Excess brain electrical activity at night can disrupt development -- but if found, may be treatable.
This is the second post in a series about new approaches for seizures and epilepsy. Read the first post here.
When a 2- or 3-year-old child begins losing milestones like language, walking skills and fine motor abilities, or is slow to achieve them, it’s devastating for families. The good news, at least for some children, is that it might be treatable.
Tobias Loddenkemper, MD
, a neurologist in the Epilepsy Center
at Boston Children’s Hospital, suspected that some children with developmental delay have seizure-like activity in the brain at night. These spikes of electrical activity, referred to medically as sleep-potentiated epileptiform activity, can be readily and inexpensively detected by electroencephalography, or EEG, and readily treated with nighttime anti-seizure drugs.
But likely, no one’s thought of it. “Very few physicians have been looking to see what’s happening at night,” Loddenkemper says.
He and research fellow Iván Sánchez Fernández, MD, with other colleagues, decided to look themselves. They reviewed overnight EEG recordings from 147 patients who were seen at Boston Children’s over a 14-year period. They found
that 100 of the 147 children indeed had prominent spikes in their EEGs during the night – and about one in five of them did not have known epilepsy.
Each wavy horizontal line on this child’s EEG shows electrical activity in different regions of the brain. Spiky triangular waves, like those highlighted in red, appear continuously during sleep, reflecting constant epileptic-like activity. Few such spikes were present in this child's daytime EEG.
“Kids can have an almost normal EEG while awake, but show increased spikes during sleep,” says Loddenkemper.
MRI imaging, also done on the children, suggested that the spikes may reflect early, unrecognized strokes or other early injuries to the developing brain. Brain lesions were found in 48 percent of the children with spikes, but in only 19 percent of those without spikes; lesions in the thalamus were especially common. Early stroke was the single most common type of brain injury, found in 14 percent of children with spikes but none of the controls.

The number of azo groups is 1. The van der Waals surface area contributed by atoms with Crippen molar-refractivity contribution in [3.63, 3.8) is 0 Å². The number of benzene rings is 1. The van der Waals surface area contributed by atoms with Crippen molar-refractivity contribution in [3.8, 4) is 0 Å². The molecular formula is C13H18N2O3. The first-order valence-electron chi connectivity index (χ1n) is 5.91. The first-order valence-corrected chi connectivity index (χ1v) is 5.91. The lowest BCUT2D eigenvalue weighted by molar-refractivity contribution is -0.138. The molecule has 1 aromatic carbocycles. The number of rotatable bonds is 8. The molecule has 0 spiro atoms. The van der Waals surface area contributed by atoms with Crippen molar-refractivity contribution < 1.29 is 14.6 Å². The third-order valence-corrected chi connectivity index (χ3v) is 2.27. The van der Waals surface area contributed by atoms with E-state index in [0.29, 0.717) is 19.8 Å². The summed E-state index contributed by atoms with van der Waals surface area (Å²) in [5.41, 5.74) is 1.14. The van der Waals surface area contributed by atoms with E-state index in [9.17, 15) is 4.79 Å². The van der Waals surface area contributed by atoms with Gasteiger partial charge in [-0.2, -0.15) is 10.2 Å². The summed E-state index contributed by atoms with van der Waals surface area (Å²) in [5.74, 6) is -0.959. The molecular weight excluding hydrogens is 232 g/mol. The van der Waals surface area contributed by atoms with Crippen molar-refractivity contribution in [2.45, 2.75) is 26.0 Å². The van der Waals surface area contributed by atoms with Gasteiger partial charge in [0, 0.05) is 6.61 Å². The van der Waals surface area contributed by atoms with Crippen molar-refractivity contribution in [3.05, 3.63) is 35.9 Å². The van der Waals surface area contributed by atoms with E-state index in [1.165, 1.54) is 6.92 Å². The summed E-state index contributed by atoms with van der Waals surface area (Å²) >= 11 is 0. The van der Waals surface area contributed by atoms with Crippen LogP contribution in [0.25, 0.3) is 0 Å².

These MRI images show brain lesions in children found to have nighttime EEG spikes. In A and B, a large lesion in the left thalamus is shown in red, in two separate views; in C, a more subtle lesion on both sides of the brain makes both thalami smaller. For comparison, the brain at right is normal.
Loddenkemper and Sánchez Fernández speculate that these early brain injuries disrupt circuit formation in the developing brain, making it over-excitable – and leading to too much cross-talk that can impinge on learning and development. The EEG spikes were most often seen during slow-wave sleep, a phase when memories are formed; if this phase is always interrupted by spikes, learning ability is likely to be impaired, Loddenkemper says.
“We know that children lose skills and show features of autism when these spikes appear,” he says. “These children lose out on a critical period of brain development and may never fully catch up later in life.”
Loddenkemper is urging his fellow physicians to consider sleep EEG monitoring
more often in children not meeting developmental milestones, and to consider giving medications at bedtime if heightened brain electrical activity is found. In a recent study
, Loddenkemper, Sánchez Fernández and several other epileptologists found that high doses of Valium before sleep reduced nighttime spiking.
He and Sánchez Fernández are now developing a larger clinical trial to test the effects of a newer benzodiazepine dosed in the evening. They expect this trial will provide a better understanding of how nighttime seizure-like activity influences autistic features and loss of developmental milestones.
“Developmental delay may be the only clinical finding in some children,” says Loddenkemper. “You can’t pick up the source unless you do a nighttime EEG, and there’s a therapy for it.”
You can read more on Loddenkemper's work in the Wall Street Journal.